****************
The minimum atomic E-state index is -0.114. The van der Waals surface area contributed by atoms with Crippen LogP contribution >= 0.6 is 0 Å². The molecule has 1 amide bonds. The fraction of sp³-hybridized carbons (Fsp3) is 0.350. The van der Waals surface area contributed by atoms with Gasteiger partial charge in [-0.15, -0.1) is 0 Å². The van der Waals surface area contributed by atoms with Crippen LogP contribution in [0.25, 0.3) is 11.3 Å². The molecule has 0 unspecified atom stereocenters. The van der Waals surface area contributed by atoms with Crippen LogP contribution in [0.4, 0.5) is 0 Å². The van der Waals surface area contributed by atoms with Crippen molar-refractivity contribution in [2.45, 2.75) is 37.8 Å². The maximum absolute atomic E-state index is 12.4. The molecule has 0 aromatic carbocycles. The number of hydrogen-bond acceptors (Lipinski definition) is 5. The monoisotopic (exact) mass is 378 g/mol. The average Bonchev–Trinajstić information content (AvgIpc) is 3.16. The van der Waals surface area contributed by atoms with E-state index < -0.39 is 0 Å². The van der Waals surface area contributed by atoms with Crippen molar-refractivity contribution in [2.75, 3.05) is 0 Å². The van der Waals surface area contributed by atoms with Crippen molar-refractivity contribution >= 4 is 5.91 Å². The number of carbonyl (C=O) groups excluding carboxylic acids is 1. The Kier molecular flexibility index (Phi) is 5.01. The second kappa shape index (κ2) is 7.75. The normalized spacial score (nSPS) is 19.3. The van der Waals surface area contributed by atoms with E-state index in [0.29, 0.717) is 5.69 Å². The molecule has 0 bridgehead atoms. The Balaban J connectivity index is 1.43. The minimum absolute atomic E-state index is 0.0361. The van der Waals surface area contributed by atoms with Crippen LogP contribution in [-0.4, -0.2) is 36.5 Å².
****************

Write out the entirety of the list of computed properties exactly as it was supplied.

The minimum atomic E-state index is -0.114. The van der Waals surface area contributed by atoms with Crippen LogP contribution >= 0.6 is 0 Å². The molecule has 1 amide bonds. The fraction of sp³-hybridized carbons (Fsp3) is 0.350. The van der Waals surface area contributed by atoms with Gasteiger partial charge in [-0.15, -0.1) is 0 Å². The van der Waals surface area contributed by atoms with Crippen LogP contribution in [0.25, 0.3) is 11.3 Å². The molecule has 0 unspecified atom stereocenters. The van der Waals surface area contributed by atoms with Crippen LogP contribution in [0.4, 0.5) is 0 Å². The van der Waals surface area contributed by atoms with Crippen molar-refractivity contribution in [2.45, 2.75) is 37.8 Å². The maximum absolute atomic E-state index is 12.4. The molecule has 0 aromatic carbocycles. The number of hydrogen-bond acceptors (Lipinski definition) is 5. The monoisotopic (exact) mass is 378 g/mol. The average Bonchev–Trinajstić information content (AvgIpc) is 3.16. The van der Waals surface area contributed by atoms with E-state index < -0.39 is 0 Å². The van der Waals surface area contributed by atoms with Crippen molar-refractivity contribution in [2.75, 3.05) is 0 Å². The van der Waals surface area contributed by atoms with Crippen molar-refractivity contribution >= 4 is 5.91 Å². The number of carbonyl (C=O) groups excluding carboxylic acids is 1. The Kier molecular flexibility index (Phi) is 5.01. The second kappa shape index (κ2) is 7.75. The normalized spacial score (nSPS) is 19.3. The van der Waals surface area contributed by atoms with E-state index in [0.29, 0.717) is 5.69 Å². The molecule has 0 bridgehead atoms. The Balaban J connectivity index is 1.43. The minimum absolute atomic E-state index is 0.0361. The van der Waals surface area contributed by atoms with Crippen LogP contribution in [-0.4, -0.2) is 36.5 Å².